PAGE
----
Graphic design in South Africa: A post-colonial perspective

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6 Citations (Scopus)


This article offers a broad historical overview of the development of graphic design in South Africa and an analysis of a sample of recent South African graphic design informed by post-colonial theory, imperial studies and settler colonialism theory. The historical overview indicates how closely the development of graphic design in South Africa was implicated in settler colonialism in particular. Yet, graphic design in South Africa was also used to resist colonialism and following the 1994 democratic election there was optimism about its role in South Africa's transformation. However, numerous challenges faced post-apartheid graphic design and to assess how it responded to these challenges this article analyses a number of categories of the 2013 Loerie Awards, which position themselves as the authority with regards to determining standards of excellence in brand communication in the region. In interrogating the representation in and the discourse created by the award-winning work the article concludes that graphic design in South Africa, as represented in this award scheme, does not reflect a substantial engagement with post-apartheid transformation challenges, which include the elimination of stereotypes, establishing gender equality and grappling with language and culture issues. Instead, the award scheme perpetuates narratives steeped in colonial and imperialist discourses.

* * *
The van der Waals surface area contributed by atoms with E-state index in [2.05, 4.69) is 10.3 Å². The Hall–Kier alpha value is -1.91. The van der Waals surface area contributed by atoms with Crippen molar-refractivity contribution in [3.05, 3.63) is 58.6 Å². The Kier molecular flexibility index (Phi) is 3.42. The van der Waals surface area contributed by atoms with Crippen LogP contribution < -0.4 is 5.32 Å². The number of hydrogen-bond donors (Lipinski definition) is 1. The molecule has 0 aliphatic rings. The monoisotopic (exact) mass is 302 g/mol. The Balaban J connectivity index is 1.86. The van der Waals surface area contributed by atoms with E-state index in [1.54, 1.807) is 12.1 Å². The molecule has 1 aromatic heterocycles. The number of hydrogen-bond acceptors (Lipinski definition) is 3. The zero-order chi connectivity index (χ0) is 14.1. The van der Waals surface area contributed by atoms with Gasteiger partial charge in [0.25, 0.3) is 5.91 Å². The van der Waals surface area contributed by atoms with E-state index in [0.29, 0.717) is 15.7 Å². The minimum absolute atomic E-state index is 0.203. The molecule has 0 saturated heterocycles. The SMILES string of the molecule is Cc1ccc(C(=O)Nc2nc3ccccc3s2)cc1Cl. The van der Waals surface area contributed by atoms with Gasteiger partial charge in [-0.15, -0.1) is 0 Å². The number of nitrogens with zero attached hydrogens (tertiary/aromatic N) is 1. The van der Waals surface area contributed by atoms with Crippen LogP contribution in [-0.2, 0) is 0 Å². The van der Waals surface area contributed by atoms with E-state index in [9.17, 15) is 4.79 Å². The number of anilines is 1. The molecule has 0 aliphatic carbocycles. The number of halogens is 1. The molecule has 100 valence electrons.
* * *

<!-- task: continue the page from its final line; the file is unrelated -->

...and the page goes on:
Original languageEnglish
Pages (from-to)293-315
Number of pages23
JournalJournal of Design History
Issue number3
Publication statusPublished - 1 Sept 2015


  • Loerie Awards
  • South Africa
  • colonial discourse
  • graphic design
  • post-colonialism
  • settler colonialism

ASJC Scopus subject areas

  • Visual Arts and Performing Arts


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